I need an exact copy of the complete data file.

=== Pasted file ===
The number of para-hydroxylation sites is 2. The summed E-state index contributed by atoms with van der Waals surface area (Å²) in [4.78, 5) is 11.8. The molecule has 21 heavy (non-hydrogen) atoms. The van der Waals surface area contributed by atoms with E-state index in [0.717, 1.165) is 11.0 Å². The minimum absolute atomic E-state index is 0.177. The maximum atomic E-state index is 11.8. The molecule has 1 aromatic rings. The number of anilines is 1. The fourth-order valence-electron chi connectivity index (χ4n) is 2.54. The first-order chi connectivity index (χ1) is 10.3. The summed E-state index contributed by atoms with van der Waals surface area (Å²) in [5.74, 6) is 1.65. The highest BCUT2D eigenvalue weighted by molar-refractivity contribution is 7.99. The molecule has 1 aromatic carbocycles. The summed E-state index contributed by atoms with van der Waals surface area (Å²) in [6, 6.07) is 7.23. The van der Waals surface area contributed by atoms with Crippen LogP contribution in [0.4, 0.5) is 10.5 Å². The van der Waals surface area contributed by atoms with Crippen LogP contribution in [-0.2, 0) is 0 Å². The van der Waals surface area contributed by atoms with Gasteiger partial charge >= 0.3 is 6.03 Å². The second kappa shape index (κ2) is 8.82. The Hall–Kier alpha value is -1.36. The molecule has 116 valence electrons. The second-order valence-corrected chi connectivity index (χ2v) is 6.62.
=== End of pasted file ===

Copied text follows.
The number of para-hydroxylation sites is 2. The summed E-state index contributed by atoms with van der Waals surface area (Å²) in [4.78, 5) is 11.8. The molecule has 21 heavy (non-hydrogen) atoms. The van der Waals surface area contributed by atoms with E-state index in [0.717, 1.165) is 11.0 Å². The minimum absolute atomic E-state index is 0.177. The maximum atomic E-state index is 11.8. The molecule has 1 aromatic rings. The number of anilines is 1. The fourth-order valence-electron chi connectivity index (χ4n) is 2.54. The first-order chi connectivity index (χ1) is 10.3. The summed E-state index contributed by atoms with van der Waals surface area (Å²) in [5.74, 6) is 1.65. The highest BCUT2D eigenvalue weighted by molar-refractivity contribution is 7.99. The molecule has 1 aromatic carbocycles. The summed E-state index contributed by atoms with van der Waals surface area (Å²) in [6, 6.07) is 7.23. The van der Waals surface area contributed by atoms with Crippen LogP contribution in [0.4, 0.5) is 10.5 Å². The van der Waals surface area contributed by atoms with Crippen LogP contribution in [-0.2, 0) is 0 Å². The van der Waals surface area contributed by atoms with Gasteiger partial charge >= 0.3 is 6.03 Å². The second kappa shape index (κ2) is 8.82. The Hall–Kier alpha value is -1.36. The molecule has 116 valence electrons. The second-order valence-corrected chi connectivity index (χ2v) is 6.62.